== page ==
You know, we all get those moments.
Those days where your blood sugars suck or your just tired of stabbing your fingers and your stuck feeling sorry for yourself because of this thing. I know this because I get those days, where I feel like "I'm only as good as my blood sugar."
Yet, my little brother has had it much longer then I have (diagnosed around 7 or 8, now 15) and doesn't think anything about it. Secretly, I use him as inspiration. I want to be just like him and not care anything about it because it's just part of who I am, so there's no point in limiting myself or feeling down about it. He's a good role model for me, and I know that I'm a good role model for others because of him..
But what about a bad role model? The ones that are seemingly always making people feel sorry for them, using their diabetes as a reason to be rude and get what they want from people.
Well, I met one in high school. She would be so rude to someone, then when the person was rude back she screamed "Well, I hope you know I have DIABETES!" or would pretend to feel low to get free food and other ugly actions that made the people around her treat other children with diabetes like glass dolls.
When I went on the senior trip, they put her and I in a room together because one of us would know what to do if the other one was either low or high. Of course, she's also ignorant of her own disease and claims silly things like "it's not genetics!" or something like that. So luckily my friend (that I had taught about diabetic emergencies for my own sake) and I, at least, knew what to do if anything was to happen.
It was a 3 day trip and she managed to disgust and insult me more then I've ever been as a Type 1 Diabetic and person who has it riddled throughout her family. Ever.
One morning, I got up and said something about eating too late. Then the girl said something about needing to eat right that instant. I said, "Is your blood sugar low? Because I have snacks and stuff for emergencies."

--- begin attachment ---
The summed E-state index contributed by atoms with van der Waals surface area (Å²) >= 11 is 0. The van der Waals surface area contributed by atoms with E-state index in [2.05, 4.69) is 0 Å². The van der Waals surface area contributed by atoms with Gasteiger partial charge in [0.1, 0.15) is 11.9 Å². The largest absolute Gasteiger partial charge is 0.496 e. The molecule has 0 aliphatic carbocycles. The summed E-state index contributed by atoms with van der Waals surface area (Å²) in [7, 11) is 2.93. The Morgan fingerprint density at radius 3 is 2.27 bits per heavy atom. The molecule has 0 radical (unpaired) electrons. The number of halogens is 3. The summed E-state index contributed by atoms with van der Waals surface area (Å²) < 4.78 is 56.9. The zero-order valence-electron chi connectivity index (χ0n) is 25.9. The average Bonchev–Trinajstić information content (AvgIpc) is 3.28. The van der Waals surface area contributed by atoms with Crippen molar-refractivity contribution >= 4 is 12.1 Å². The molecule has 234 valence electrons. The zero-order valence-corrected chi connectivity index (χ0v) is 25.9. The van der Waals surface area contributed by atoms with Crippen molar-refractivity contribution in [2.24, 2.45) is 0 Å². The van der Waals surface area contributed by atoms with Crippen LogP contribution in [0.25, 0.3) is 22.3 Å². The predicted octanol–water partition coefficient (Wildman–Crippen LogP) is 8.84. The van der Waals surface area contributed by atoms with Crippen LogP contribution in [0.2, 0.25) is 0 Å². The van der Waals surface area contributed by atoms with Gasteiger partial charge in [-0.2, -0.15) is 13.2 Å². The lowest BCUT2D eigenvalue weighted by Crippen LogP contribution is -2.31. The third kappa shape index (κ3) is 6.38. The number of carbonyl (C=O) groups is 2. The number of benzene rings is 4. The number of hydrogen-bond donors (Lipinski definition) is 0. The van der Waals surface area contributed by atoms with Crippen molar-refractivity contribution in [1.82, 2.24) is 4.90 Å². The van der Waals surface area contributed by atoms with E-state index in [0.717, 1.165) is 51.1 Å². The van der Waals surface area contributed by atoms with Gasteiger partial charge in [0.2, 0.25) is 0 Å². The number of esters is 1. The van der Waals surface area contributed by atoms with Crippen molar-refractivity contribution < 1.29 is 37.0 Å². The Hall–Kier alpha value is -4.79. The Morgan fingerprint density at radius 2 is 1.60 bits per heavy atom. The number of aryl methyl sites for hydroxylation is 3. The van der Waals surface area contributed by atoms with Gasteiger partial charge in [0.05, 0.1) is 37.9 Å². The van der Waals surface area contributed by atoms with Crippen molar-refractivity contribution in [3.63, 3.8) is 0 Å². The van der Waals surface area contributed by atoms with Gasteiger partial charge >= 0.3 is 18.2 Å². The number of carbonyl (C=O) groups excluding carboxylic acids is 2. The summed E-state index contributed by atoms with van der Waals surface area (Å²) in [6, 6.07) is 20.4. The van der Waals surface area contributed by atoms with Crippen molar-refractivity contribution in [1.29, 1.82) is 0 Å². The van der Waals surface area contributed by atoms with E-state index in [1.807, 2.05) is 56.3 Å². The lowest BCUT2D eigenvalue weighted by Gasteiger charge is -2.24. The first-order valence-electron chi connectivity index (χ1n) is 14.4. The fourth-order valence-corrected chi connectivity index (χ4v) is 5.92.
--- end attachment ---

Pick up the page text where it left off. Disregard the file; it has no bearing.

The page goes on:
"Well then you have no reason to throw a fit"
"Pff. You wouldn't understand"
My friend looks at me and we both laugh. "I'm Diabetic too, I understand very well."
"No. You don't understand, I have full-on diabetes."
"What?" My friend laughs, "That doesn't even make sense, she does too."
But she had already walked out of the room. Leaving me feeling a little peeved.
Later on in the day, we had all met up as a group far away from the hotel. It was time to be at the hotel, so we waited for a bus. When none came we had to run across town to get back to the hotel before it was too late and we were left there. Running, I turned around to see the girl not even speed walking. We called out for her and waited, but she glared and whipped out her cellphone to call someone. Her friends ran to her and tried to coax her to hurry, yet it fell on deaf ears.
Not willing to be left, I angrily ran to the hotel only to notice a few of the teachers going to opposite way. I didn't pay much attention to them, though I knew they were going to get the girl.
A few minutes later, I was sprinting to the charter bus so I wouldn't be late and had one of the teachers stop my group to talk to us.
"You know, you left Christina. She was crying saying that no one had stopped for her and that she was all alone."
One of my group members spoke up. "That's bull! We did all we could to get her to come with us!"
The teacher shoke her head. "Well, She has diabetes."
It was my turn to speak up. "So? I have it and I kept up with the group just fine. Diabetes does not effect your people skills."
Huffing, the teacher frowned and motioned us to get on the bus.
I don't understand, this whole "feel sorry for me" stuff and how anybody like that can be happy with who they are. It's people like her that make people believe I'm fragile and weak because of it. If anything, I think it's made me a better person where it counts, you know?
Has anyone dealt with someone like this?
How did you feel or react?
What's the best plan of action when seeing a bad role model?
Please, add anything else in between. :D